Fifteen or 20 years ago, you’d be hard-pressed to find a math teacher who hadn’t told their class at some point during a conversation about being able to solve equations in your head: “You won’t be carrying a calculator with you everywhere you go.”
Nevertheless, even though many us do have a smartphone in our pockets at all times now, knowing and understanding how to do real-world math is an important part of life. A good grasp of addition, subtraction, multiplication and division can get you through the majority of math-related problems you’ll face on a day-to-day basis in the real world.
Our Grade 2 students are in the process right now of developing these skills. And while they’ll grow up in a world where a calculator is usually within reach, it remains vitally important for them to know numbers, so when it comes to handling money or following a recipe they aren’t lost.
“They learn how money works, they learn how to record information on a table, they learn how to count out teaspoons of cinnamon and how to weigh flour, and how to be attuned to prices and rounding up numbers when something costs $3.98 to think of it as $4 . It’s not just random information that’s drawn out of the air,” says Ms. Nina Duffus.
For the better part of two decades, Grade 2 students have made and sold gingerbread cookies at SMUS to raise money for a local charity. This involves walking step-by-step through mathematically focused activities to ensure students understand the process and so that they are accurately filling cookie orders.
“This is real math. If they get it wrong people aren’t going to get the right number of cookies and they’re not going to have the right amount of money for the cookies they’re delivering,” Nina says. “They pick everything up, they do the sorting. It’s their hands that’s on the money and on the orders, so it takes a long time, but that comes with their familiarity with all of this. Because we’ve been teaching to this point, there’s been an impetus for them to learn how to do it because they know that they’ve got an important job where they need to apply what they’ve learned.”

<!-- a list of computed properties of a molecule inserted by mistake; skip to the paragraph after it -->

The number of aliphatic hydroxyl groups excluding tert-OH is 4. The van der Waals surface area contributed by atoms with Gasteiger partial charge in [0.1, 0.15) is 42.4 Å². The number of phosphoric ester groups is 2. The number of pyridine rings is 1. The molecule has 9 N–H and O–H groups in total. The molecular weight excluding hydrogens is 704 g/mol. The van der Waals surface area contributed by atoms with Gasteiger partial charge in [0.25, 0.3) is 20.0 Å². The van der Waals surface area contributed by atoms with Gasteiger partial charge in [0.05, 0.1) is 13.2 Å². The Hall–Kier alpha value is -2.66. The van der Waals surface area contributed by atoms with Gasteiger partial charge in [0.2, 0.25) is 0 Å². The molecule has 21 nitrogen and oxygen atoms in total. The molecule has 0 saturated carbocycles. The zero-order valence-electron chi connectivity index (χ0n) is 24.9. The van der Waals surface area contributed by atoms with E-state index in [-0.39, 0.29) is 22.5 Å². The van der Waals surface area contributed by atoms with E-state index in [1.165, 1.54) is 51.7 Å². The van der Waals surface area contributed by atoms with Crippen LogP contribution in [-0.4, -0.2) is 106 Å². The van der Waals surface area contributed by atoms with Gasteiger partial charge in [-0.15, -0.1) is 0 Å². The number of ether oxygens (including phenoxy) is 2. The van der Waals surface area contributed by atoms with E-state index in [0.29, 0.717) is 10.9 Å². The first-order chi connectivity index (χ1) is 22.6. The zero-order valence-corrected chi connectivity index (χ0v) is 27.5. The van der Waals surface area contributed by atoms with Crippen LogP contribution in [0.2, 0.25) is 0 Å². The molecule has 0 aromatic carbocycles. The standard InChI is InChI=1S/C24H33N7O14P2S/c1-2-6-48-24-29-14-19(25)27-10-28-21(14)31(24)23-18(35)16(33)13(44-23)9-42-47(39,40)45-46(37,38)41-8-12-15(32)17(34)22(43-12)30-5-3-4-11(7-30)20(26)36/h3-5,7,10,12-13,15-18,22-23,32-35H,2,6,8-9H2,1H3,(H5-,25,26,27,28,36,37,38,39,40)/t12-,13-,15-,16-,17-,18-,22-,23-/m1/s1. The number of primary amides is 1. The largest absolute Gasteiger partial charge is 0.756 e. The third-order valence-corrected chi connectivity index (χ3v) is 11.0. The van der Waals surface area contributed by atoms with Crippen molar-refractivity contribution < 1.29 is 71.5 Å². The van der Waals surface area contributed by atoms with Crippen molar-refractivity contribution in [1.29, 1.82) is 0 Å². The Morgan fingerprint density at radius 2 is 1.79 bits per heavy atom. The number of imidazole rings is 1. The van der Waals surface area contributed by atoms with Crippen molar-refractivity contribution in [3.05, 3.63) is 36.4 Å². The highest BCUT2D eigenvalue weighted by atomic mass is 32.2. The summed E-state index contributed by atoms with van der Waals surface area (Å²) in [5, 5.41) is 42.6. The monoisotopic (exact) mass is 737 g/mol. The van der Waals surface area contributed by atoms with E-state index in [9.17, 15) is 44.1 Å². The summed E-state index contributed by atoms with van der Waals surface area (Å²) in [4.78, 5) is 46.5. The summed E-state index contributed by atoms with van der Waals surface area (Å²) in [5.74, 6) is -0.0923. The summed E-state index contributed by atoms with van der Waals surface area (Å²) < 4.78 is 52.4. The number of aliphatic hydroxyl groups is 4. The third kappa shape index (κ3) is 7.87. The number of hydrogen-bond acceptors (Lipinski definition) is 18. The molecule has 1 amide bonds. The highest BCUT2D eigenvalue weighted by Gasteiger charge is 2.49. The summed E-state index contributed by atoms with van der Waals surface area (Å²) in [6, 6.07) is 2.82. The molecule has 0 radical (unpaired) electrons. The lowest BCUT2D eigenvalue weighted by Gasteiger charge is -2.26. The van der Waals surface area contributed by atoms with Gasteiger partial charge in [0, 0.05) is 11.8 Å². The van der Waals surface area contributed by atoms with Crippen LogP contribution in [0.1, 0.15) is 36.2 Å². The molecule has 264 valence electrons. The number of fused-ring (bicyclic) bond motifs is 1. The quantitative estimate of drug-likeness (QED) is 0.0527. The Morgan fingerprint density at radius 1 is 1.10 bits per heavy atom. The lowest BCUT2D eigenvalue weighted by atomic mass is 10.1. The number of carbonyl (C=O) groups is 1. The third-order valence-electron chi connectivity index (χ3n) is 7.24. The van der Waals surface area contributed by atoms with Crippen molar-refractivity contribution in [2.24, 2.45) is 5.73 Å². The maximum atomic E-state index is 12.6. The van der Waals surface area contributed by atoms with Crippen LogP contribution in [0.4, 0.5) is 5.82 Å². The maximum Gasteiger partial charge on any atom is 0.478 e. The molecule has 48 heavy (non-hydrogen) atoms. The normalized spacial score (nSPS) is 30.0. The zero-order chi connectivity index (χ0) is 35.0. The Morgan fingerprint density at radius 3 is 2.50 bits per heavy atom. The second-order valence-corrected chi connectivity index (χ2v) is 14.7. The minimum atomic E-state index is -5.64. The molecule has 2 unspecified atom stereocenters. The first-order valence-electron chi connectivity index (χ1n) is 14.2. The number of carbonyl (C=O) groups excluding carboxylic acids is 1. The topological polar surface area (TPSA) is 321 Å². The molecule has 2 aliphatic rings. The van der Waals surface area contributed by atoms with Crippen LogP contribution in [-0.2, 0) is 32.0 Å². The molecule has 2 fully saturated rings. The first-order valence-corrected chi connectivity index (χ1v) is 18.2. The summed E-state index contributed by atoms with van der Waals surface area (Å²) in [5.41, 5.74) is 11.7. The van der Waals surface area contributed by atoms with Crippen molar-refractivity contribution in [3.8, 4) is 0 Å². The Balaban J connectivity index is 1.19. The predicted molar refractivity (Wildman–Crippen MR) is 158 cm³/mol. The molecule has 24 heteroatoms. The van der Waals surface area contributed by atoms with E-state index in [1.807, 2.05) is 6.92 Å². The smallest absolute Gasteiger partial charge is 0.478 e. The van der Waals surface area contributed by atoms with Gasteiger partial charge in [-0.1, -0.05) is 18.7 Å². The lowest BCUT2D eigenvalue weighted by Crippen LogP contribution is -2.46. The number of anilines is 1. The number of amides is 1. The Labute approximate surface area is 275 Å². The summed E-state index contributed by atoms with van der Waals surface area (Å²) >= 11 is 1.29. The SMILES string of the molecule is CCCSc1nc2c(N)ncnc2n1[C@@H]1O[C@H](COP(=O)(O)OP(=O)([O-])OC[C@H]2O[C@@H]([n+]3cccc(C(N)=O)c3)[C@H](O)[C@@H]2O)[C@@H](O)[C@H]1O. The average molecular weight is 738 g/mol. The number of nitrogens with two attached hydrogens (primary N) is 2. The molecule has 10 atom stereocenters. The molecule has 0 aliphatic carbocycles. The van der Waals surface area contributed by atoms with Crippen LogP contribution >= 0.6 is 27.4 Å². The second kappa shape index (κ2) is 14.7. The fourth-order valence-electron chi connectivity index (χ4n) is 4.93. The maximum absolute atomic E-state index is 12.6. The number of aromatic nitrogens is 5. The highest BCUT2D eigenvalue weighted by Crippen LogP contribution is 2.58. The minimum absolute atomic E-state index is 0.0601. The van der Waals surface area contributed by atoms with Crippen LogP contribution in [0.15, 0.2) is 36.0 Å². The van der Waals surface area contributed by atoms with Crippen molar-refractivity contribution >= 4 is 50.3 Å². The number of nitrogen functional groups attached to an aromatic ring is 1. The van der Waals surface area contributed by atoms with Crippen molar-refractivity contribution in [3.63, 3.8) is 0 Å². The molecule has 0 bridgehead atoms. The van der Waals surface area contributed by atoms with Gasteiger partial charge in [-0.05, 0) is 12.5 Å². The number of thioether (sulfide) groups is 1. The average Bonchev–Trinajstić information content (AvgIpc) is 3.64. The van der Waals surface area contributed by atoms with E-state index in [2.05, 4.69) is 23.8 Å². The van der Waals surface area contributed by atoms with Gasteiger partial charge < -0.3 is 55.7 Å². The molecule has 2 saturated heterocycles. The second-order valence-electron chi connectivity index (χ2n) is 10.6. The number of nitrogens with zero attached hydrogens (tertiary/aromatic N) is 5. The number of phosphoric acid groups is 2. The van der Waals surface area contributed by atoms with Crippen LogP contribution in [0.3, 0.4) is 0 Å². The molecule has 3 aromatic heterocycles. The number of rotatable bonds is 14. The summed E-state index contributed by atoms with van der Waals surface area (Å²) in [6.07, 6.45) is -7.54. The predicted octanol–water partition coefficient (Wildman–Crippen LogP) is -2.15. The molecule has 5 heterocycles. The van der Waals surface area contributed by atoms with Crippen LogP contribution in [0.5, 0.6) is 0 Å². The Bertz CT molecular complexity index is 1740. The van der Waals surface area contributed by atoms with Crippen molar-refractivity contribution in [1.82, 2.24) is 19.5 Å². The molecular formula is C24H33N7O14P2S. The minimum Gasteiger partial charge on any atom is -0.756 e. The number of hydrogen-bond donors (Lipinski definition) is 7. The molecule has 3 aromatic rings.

Late last week students in both Nina and Ms. Pam Yorath’s class measured out all of the ingredients and made the dough. Early this week, the students rolled out the dough and cut the cookie shapes. The cookies were decorated and bagged mid-week, and on Thursday students in both classes were tasked with collecting the money and filling out a table to ensure that the number of orders received matched the money they counted.
In all, the students made more than 1,500 cookies, which, if they all sell, could earn them upwards of $2,500. Next month, as Christmas approaches, students will go to Fairway Market and use the money they earned to shop for food items to create hampers that will be donated to Sandy Merriman House.
“A lot of kids seem to think money solves problems; bring money, give money, your problem’s solved. This is a sweat equity project based around learning math. Now they know how much work goes into raising those dollars, collecting the money, selling it and shopping,” Nina says. “They see the whole process of working to make money and they learn throughout that whole process. It’s a miniature business enterprise; what better way to learn?”
(photos by Gordon Chan and Kyle Slavin)